Physics & Astronomy Professor Matt Craig featured in Forum story about light pollution
Restoring ‘dark sky’ would benefit birds, people and science, local advocates say
By Robin Huebner
May 22, 2023
Light pollution is harming wildlife, birds and humans, according to a delegate from Dark Sky International and the National Audubon Society.
GLYNDON, Minn. — When one’s passion involves scanning the heavens for distant objects in the name of science or a hobby, a dark night sky is a must.
Matt Craig has spent many an evening doing just that in the observatory at the Minnesota State University Moorhead Regional Science Center, adjacent to Buffalo River State Park.
But research by the professor and his students in the MSUM Physics and Astronomy department is increasingly affected by a bright glow to the west — the “light dome” over Fargo-Moorhead.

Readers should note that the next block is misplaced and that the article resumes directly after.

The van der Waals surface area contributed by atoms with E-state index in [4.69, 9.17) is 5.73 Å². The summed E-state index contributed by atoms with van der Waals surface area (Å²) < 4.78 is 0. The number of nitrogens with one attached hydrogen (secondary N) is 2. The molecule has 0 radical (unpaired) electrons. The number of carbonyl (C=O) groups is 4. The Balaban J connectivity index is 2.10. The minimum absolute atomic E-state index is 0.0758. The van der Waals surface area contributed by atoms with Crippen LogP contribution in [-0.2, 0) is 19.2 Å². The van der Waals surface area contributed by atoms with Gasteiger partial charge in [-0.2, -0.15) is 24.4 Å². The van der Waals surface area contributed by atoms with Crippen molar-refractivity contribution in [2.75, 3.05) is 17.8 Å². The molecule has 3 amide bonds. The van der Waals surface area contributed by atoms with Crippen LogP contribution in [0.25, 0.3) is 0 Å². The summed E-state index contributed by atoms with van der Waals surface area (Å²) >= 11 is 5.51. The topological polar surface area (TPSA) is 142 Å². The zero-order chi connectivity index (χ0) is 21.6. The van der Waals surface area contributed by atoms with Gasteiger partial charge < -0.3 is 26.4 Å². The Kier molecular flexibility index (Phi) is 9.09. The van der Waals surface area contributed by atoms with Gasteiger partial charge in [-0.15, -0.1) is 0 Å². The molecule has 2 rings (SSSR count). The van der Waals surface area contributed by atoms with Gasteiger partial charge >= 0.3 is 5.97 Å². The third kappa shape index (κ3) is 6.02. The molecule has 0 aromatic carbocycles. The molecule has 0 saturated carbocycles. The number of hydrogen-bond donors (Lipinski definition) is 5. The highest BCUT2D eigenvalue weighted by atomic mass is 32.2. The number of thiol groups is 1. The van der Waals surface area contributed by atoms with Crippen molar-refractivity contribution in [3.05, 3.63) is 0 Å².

“It’s never dark in that direction,” Craig said.
The phenomenon of “light pollution,” created by improper or excess use of artificial light at night, is gaining attention for its impacts not only on science, but on the health of humans, other animals, birds, insects and agriculture.
Patrick Sommer is advocating for dark sky restoration locally as a delegate for the International Dark-Sky Association, soon to be known as Dark Sky International, the leading organization fighting light pollution.
He’s also associated with Starry Skies North Dakota and Starry Skies North IDA, a nonprofit based mainly in Minneapolis and Duluth.
In those roles, he was recently able to persuade Fargo Mayor Tim Mahoney and Moorhead Mayor Shelly Carlson to sign a joint proclamation in April in support of 2023 International Dark Sky Week in North Dakota and Minnesota.